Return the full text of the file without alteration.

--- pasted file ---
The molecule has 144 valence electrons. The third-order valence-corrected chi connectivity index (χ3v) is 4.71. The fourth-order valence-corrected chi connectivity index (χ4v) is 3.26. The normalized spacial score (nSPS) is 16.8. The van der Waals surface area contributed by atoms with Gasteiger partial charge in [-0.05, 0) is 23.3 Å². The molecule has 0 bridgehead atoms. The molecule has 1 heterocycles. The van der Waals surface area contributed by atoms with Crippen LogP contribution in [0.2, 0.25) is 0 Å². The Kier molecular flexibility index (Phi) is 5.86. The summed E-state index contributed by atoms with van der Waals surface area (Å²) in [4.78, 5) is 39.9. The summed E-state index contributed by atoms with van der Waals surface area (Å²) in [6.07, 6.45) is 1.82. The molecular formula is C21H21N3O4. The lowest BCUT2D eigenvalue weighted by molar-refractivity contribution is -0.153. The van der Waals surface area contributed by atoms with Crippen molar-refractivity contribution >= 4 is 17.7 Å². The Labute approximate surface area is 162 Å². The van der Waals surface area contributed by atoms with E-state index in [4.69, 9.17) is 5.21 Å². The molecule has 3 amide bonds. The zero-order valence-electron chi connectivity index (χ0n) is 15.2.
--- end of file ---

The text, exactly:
The molecule has 144 valence electrons. The third-order valence-corrected chi connectivity index (χ3v) is 4.71. The fourth-order valence-corrected chi connectivity index (χ4v) is 3.26. The normalized spacial score (nSPS) is 16.8. The van der Waals surface area contributed by atoms with Gasteiger partial charge in [-0.05, 0) is 23.3 Å². The molecule has 0 bridgehead atoms. The molecule has 1 heterocycles. The van der Waals surface area contributed by atoms with Crippen LogP contribution in [0.2, 0.25) is 0 Å². The Kier molecular flexibility index (Phi) is 5.86. The summed E-state index contributed by atoms with van der Waals surface area (Å²) in [4.78, 5) is 39.9. The summed E-state index contributed by atoms with van der Waals surface area (Å²) in [6.07, 6.45) is 1.82. The molecular formula is C21H21N3O4. The lowest BCUT2D eigenvalue weighted by molar-refractivity contribution is -0.153. The van der Waals surface area contributed by atoms with Crippen molar-refractivity contribution >= 4 is 17.7 Å². The Labute approximate surface area is 162 Å². The van der Waals surface area contributed by atoms with E-state index in [4.69, 9.17) is 5.21 Å². The molecule has 3 amide bonds. The zero-order valence-electron chi connectivity index (χ0n) is 15.2.